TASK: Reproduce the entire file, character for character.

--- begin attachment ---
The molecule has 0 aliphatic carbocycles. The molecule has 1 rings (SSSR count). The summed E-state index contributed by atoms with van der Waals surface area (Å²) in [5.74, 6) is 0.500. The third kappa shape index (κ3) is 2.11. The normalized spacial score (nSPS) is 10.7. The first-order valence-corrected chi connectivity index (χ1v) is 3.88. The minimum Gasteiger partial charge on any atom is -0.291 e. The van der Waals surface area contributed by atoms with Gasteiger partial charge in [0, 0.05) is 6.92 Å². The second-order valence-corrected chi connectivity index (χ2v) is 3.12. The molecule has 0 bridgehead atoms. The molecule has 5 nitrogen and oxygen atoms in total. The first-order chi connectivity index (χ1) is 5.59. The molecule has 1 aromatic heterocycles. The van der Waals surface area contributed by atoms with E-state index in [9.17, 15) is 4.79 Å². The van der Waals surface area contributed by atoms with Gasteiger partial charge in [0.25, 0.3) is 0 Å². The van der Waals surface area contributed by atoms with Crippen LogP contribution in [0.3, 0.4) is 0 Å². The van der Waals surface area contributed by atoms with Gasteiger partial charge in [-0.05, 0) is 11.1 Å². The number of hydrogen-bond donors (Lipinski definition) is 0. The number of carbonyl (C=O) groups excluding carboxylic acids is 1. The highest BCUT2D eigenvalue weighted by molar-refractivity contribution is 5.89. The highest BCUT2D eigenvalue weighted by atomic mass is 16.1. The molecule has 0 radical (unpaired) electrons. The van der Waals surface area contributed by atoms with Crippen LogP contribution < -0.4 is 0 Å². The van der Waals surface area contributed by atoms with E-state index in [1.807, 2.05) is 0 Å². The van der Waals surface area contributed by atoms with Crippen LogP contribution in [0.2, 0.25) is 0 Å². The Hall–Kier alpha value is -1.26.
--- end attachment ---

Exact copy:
The molecule has 0 aliphatic carbocycles. The molecule has 1 rings (SSSR count). The summed E-state index contributed by atoms with van der Waals surface area (Å²) in [5.74, 6) is 0.500. The third kappa shape index (κ3) is 2.11. The normalized spacial score (nSPS) is 10.7. The first-order valence-corrected chi connectivity index (χ1v) is 3.88. The minimum Gasteiger partial charge on any atom is -0.291 e. The van der Waals surface area contributed by atoms with Gasteiger partial charge in [0, 0.05) is 6.92 Å². The second-order valence-corrected chi connectivity index (χ2v) is 3.12. The molecule has 0 bridgehead atoms. The molecule has 5 nitrogen and oxygen atoms in total. The first-order chi connectivity index (χ1) is 5.59. The molecule has 1 aromatic heterocycles. The van der Waals surface area contributed by atoms with E-state index in [9.17, 15) is 4.79 Å². The van der Waals surface area contributed by atoms with Gasteiger partial charge in [0.25, 0.3) is 0 Å². The van der Waals surface area contributed by atoms with Crippen LogP contribution in [0.3, 0.4) is 0 Å². The van der Waals surface area contributed by atoms with Gasteiger partial charge in [-0.05, 0) is 11.1 Å². The number of hydrogen-bond donors (Lipinski definition) is 0. The number of carbonyl (C=O) groups excluding carboxylic acids is 1. The highest BCUT2D eigenvalue weighted by molar-refractivity contribution is 5.89. The highest BCUT2D eigenvalue weighted by atomic mass is 16.1. The molecule has 0 radical (unpaired) electrons. The van der Waals surface area contributed by atoms with Crippen LogP contribution < -0.4 is 0 Å². The van der Waals surface area contributed by atoms with E-state index in [1.807, 2.05) is 0 Å². The van der Waals surface area contributed by atoms with Crippen LogP contribution in [0.2, 0.25) is 0 Å². The Hall–Kier alpha value is -1.26.